by Matt Gallagher on October 2, 2012
Crime prevention makes sense. Less crime means fewer victims, fewer arrests, fewer court cases, fewer prisoners, and an easing of the pressure on police and the justice system.
The cost of dealing with a crime and the offender responsible for it can run to several tens of thousands of pounds for each case. It can cost up to £40,000 a year to send someone to prison. A Crown Court case can cost £3,000 a day, a Magistrates hearing £900. Police investigations, and the cost of preparing a prosecution can range from several hundred pounds to six figure sums, depending on the scale of the enquiry. The cost to a victim and their family can be incalculable.
How much better for everyone if the crime isn’t committed in the first place.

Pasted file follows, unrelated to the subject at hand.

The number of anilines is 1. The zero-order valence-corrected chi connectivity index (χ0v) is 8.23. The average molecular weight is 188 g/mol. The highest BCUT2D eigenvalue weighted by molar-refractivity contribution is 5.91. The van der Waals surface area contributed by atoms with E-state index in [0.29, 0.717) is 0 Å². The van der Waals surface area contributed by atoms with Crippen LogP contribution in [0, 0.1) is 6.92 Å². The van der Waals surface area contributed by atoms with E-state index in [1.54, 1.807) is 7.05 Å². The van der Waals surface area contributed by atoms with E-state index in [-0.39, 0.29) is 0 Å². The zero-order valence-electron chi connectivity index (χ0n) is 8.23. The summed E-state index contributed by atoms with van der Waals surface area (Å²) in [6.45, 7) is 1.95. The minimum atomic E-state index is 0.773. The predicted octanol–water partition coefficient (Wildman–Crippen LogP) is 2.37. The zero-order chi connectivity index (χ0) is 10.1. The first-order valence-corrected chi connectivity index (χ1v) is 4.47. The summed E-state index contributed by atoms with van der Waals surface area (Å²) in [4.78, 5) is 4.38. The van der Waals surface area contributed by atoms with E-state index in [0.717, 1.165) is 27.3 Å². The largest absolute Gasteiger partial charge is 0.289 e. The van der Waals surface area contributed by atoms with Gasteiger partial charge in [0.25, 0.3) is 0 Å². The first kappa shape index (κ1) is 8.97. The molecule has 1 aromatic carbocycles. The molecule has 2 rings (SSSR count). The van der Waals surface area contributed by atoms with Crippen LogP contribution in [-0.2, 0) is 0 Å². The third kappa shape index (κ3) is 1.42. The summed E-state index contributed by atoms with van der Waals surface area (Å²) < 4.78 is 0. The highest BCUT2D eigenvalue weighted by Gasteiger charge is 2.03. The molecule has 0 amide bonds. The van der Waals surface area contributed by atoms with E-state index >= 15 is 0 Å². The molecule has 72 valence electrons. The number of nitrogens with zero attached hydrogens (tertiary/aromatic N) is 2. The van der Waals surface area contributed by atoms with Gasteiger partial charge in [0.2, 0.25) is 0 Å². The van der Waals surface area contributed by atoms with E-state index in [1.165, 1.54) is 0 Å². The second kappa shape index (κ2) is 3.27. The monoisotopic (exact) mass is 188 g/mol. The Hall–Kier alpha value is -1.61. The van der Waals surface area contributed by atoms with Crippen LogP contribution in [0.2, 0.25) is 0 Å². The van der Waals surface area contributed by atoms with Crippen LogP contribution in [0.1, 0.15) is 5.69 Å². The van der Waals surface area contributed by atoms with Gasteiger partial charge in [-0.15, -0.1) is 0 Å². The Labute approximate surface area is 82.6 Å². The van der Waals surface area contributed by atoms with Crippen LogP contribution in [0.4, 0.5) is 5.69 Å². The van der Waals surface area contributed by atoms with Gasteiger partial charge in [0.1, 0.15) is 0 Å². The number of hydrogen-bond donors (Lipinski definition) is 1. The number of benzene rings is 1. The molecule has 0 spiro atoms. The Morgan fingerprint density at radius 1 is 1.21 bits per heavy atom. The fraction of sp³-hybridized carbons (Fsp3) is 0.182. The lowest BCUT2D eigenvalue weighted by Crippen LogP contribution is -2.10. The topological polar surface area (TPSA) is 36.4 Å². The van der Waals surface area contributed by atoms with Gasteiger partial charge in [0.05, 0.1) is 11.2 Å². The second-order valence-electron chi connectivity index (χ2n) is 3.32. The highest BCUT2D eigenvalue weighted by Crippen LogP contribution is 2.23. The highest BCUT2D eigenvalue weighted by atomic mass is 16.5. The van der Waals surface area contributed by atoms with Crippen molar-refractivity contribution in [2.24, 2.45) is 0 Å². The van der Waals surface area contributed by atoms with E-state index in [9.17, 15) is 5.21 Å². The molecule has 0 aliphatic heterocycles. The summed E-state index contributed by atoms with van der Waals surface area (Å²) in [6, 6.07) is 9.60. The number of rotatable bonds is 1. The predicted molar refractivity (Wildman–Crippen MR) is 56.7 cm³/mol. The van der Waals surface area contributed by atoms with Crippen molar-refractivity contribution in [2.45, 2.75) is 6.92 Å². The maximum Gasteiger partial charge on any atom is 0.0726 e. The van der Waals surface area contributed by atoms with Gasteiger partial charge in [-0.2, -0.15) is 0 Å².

When the police service was established in 1829, its aim was stated to be the ‘prevention and detection’ of crime.
The police then moved away from this model. The public were encouraged to ring 999 and officers would respond quickly to the call in their new ‘panda cars’. At least, that was the theory, but the police have been swamped by demand ever since.
The Liberal Democrats have a plan to refocus frontline police on preventing and detecting crime, and reducing their involvement in the ‘social work’ aspect of their job.
Our manifesto will be published shortly, with details of how this can be done. It will be good news to frontline officers who want to concentrate on working with communities to catch criminals and prevent offending.